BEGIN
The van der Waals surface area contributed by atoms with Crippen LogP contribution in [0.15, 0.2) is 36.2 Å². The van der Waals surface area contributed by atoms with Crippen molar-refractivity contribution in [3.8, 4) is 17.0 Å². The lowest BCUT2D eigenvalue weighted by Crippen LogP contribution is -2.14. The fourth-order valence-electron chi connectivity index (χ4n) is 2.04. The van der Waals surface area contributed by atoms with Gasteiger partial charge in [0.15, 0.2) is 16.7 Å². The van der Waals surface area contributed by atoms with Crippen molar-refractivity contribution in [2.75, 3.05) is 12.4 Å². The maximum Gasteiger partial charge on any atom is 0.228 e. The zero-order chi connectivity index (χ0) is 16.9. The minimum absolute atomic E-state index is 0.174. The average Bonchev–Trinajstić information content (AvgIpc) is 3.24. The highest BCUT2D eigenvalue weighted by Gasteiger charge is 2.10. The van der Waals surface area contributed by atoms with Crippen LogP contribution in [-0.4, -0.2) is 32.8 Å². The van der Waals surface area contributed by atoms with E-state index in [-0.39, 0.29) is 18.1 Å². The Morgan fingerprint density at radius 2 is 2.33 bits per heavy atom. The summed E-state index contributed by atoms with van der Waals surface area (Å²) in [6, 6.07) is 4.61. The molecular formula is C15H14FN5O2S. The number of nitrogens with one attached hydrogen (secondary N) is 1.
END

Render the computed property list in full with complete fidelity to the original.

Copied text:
The van der Waals surface area contributed by atoms with Crippen LogP contribution in [0.15, 0.2) is 36.2 Å². The van der Waals surface area contributed by atoms with Crippen molar-refractivity contribution in [3.8, 4) is 17.0 Å². The lowest BCUT2D eigenvalue weighted by Crippen LogP contribution is -2.14. The fourth-order valence-electron chi connectivity index (χ4n) is 2.04. The van der Waals surface area contributed by atoms with Gasteiger partial charge in [0.15, 0.2) is 16.7 Å². The van der Waals surface area contributed by atoms with Crippen molar-refractivity contribution in [2.75, 3.05) is 12.4 Å². The maximum Gasteiger partial charge on any atom is 0.228 e. The zero-order chi connectivity index (χ0) is 16.9. The minimum absolute atomic E-state index is 0.174. The average Bonchev–Trinajstić information content (AvgIpc) is 3.24. The highest BCUT2D eigenvalue weighted by Gasteiger charge is 2.10. The van der Waals surface area contributed by atoms with Crippen LogP contribution in [-0.4, -0.2) is 32.8 Å². The van der Waals surface area contributed by atoms with E-state index in [-0.39, 0.29) is 18.1 Å². The Morgan fingerprint density at radius 2 is 2.33 bits per heavy atom. The summed E-state index contributed by atoms with van der Waals surface area (Å²) in [6, 6.07) is 4.61. The molecular formula is C15H14FN5O2S. The number of nitrogens with one attached hydrogen (secondary N) is 1.